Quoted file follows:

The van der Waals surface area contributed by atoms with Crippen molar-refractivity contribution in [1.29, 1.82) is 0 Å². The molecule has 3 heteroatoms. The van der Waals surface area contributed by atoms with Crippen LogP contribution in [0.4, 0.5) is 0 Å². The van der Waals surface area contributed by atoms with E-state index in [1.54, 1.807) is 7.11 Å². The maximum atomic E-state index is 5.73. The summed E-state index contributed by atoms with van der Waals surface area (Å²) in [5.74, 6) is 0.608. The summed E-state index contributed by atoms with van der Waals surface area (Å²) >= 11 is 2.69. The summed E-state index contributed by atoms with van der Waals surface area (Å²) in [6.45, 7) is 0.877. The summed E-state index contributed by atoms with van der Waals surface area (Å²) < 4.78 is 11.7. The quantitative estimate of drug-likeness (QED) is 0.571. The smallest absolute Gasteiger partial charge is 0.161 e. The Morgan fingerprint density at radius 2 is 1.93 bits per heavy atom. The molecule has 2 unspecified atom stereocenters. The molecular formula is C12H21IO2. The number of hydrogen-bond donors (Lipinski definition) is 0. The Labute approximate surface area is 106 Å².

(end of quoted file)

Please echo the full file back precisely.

The van der Waals surface area contributed by atoms with Crippen molar-refractivity contribution in [1.29, 1.82) is 0 Å². The molecule has 3 heteroatoms. The van der Waals surface area contributed by atoms with Crippen LogP contribution in [0.4, 0.5) is 0 Å². The van der Waals surface area contributed by atoms with E-state index in [1.54, 1.807) is 7.11 Å². The maximum atomic E-state index is 5.73. The summed E-state index contributed by atoms with van der Waals surface area (Å²) in [5.74, 6) is 0.608. The summed E-state index contributed by atoms with van der Waals surface area (Å²) >= 11 is 2.69. The summed E-state index contributed by atoms with van der Waals surface area (Å²) in [6.45, 7) is 0.877. The summed E-state index contributed by atoms with van der Waals surface area (Å²) < 4.78 is 11.7. The quantitative estimate of drug-likeness (QED) is 0.571. The smallest absolute Gasteiger partial charge is 0.161 e. The Morgan fingerprint density at radius 2 is 1.93 bits per heavy atom. The molecule has 2 unspecified atom stereocenters. The molecular formula is C12H21IO2. The number of hydrogen-bond donors (Lipinski definition) is 0. The Labute approximate surface area is 106 Å².